Tenses of Verbs
Definition: Earlier in this module you learned that verbs are action words. Verbs have multiple forms called tenses that tell us when an action occurs. In this lesson you’ll learn about the simple, progressive, and perfect tenses.
The present, past, and future tenses are called simple tenses.
Simple Present Tense
The term present tense is a little deceiving. You’re probably thinking to yourself, “It’s a no-brainer, isn’t it? The present tense is used for actions that are happening now, right?”—not exactly. Although it’s true that the present tense does have to do with current events, there are several specific ways in which it’s used, including:
- Talking about actions that occur repeatedly
These are actions that happen on a regular basis, such as habits or routines. They can have a specific or general time frame.I brush my teeth every morning and every night.
Bret runs five miles every day.
We visit my grandparents twice a year.
Sometimes Sean and Jaimie go to the pool.
Mom never lets us eat chocolate cake for breakfast.
- Discussing current facts, basic truths, or widely accepted beliefsThe sky is blue, and the grass is green.
Cats catch mice.
Stealing is unethical.
- Describing people or things
Use the present tense to describe physical characteristics, personality traits, feelings, abilities, and likes and dislikes that are true in the present.Her brothers are both over six feet tall.
He is the nicest person I know.
I feel sick today.
My best friend plays minor league baseball.
Many people love dogs, but many also love cats.
This milk smells funny.
Your new rose bush looks beautiful!
Note:When you want to talk about an action that is occurring at this very moment, you typically use the present progressive tense, which you’ll learn about later in this lesson.
You already learned how to form the present tense in Lesson 5, but let’s review. The base alone is used for most forms of the present tense, including the first person (I and we), second person (you), and third person plural (they). The only time the base changes is in the third person singular (he, she, it). To form the third person singular, just add the letter -s to the end of the base.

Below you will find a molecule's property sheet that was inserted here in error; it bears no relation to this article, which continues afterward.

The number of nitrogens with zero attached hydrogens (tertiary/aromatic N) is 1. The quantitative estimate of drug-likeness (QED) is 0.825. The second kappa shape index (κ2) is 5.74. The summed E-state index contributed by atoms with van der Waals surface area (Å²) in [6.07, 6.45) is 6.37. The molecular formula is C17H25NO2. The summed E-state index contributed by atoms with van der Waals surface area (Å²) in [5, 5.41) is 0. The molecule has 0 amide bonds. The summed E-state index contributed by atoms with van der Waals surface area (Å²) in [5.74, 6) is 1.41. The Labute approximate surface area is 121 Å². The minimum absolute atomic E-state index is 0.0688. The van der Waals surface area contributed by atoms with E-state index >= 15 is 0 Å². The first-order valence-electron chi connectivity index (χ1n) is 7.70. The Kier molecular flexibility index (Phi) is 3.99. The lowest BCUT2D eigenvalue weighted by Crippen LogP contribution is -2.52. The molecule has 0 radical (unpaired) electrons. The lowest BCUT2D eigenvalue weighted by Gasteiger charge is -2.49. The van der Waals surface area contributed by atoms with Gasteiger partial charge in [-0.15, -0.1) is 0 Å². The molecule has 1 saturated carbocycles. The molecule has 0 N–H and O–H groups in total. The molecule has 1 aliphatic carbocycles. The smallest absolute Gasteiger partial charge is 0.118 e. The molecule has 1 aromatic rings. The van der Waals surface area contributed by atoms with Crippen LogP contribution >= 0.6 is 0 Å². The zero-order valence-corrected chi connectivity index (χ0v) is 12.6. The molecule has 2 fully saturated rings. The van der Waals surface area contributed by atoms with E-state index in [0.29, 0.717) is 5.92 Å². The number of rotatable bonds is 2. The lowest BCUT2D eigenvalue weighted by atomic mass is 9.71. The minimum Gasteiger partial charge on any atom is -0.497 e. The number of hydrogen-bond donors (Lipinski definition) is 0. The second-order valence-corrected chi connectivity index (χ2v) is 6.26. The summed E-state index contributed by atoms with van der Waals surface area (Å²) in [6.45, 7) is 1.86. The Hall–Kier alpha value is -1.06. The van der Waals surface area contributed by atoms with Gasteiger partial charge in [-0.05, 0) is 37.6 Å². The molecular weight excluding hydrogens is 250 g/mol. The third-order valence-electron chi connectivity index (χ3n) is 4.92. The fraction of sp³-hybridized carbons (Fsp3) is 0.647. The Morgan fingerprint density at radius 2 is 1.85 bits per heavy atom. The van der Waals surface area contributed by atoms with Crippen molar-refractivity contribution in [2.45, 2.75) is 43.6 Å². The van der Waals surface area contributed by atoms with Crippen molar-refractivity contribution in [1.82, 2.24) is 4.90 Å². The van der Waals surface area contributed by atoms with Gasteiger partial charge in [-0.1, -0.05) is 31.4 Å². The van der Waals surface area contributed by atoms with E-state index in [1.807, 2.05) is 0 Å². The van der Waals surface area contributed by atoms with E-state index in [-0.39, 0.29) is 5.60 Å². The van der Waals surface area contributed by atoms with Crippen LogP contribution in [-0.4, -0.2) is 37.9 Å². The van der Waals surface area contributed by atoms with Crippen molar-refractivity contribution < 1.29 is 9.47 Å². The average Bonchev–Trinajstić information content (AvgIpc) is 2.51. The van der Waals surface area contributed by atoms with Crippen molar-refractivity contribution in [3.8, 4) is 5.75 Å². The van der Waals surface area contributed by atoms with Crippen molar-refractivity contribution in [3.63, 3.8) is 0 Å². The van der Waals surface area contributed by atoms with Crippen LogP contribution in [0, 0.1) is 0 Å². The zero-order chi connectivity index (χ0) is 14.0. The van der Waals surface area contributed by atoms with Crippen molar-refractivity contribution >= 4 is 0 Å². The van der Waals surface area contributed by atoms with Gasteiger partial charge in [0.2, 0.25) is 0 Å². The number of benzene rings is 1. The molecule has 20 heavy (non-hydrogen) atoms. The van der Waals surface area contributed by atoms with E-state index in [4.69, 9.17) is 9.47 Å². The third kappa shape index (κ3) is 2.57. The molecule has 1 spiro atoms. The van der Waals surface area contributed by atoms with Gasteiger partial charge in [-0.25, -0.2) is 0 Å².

Simple Past Tense
The past tense is more straightforward than the present tense—you only use it to talk about actions, events, or feelings that happened at an earlier point in time.
Olivia closed the door behind her.
We pushed through the crowd to get a better view of the stage.
Let’s also review how to form the past tense. Simply take the base form and add -ed. If the base ends in a silent e, just add -d, not -ed. Unlike the present tense, the past tense always uses the same form regardless of person or number. If you would like to see more examples, you can go back to Lesson 5.Note:The English language has quite a few irregular past tense forms that don’t end in -ed. You can learn about them here.
The future tense is one of the easiest tenses to learn because it has no irregular forms. Just as its name suggests, it’s used to describe actions that will happen in the future. It is formed by combining the helping verb will with the base form of the main verb.
Tomorrow I will walk home from school.